It was on his return from Australia that relations with Leicestershire began to sour. With the benefit of hindsight, it is fair to say that some of his colleagues, myself included, expected too much of a 21-year-old who was still trying to come to terms with instant success, and with the dramatic transformation of his lifestyle which resulted from it.
He appeared moody at times, and although he never failed to perform on the big occasion, DeFreitas did seem rather less enchanted with the more mundane atmosphere of the County Championship. Peter Willey returned the leadership of Leicestershire to David Gower for the 1988 season, but the impasse continued, and after a couple of well-documented confrontations, DeFreitas and Leicestershire parted company before the summer was through.
“I felt I was being knocked when I didn’t perform,” he has subsequently said. “Perhaps it was no bad thing at that age, but I felt I had to go, and the move to Lancashire was the best thing I could have done.”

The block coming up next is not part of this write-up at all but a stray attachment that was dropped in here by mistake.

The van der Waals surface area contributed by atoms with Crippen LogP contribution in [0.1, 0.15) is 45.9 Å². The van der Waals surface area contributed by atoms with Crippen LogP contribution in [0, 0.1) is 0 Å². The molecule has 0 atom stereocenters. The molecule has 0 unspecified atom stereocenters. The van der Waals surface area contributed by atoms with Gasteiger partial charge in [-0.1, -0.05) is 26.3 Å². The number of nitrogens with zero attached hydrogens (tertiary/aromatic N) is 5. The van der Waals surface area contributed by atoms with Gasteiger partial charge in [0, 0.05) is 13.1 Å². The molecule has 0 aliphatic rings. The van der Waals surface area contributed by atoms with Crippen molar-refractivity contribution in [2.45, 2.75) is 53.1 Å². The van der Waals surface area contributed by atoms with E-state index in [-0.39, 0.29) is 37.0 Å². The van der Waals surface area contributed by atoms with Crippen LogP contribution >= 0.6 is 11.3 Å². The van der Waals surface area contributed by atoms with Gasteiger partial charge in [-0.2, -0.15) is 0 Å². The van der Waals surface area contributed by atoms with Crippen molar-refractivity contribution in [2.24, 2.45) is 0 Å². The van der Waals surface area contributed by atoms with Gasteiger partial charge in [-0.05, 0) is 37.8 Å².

From my first encounter with him at Grace Road in 1984, DeFreitas has never looked anything but an international cricketer to me. Yet, until last summer he had struggled to hold his place in the England team. I believe this was because the England hierarchy had failed to identify precisely what his role should be. Bristling with natural aggression on the field, and capable of bowling genuinely fast at times, he was looked on purely as a strike bowler in his early years, but he lacked the required control. A strike-rate of a wicket every 88 balls, at a cost of 42.31 each, bore little testimony to his undoubted ability. The fact that his greatest success came in limited-overs cricket, for which he was usually an automatic choice, served only to prove that he was at his most effective when bowling within himself.
In 1991, with accuracy paramount against the West Indians, DeFreitas took the opportunity to bowl regularly at that reduced pace. He moved the ball both ways off the seam, he recaptured his ability to make the ball bounce from that whippy action of his, and he reaped the reward. He is now 26 years old, and appears contended and confident. It is my belief that his most productive cricket is still to come.
Phil DeFreitas played in 44 Tests, his last coming in 1995, and took 140 wickets at 33.57. He also made 934 runs.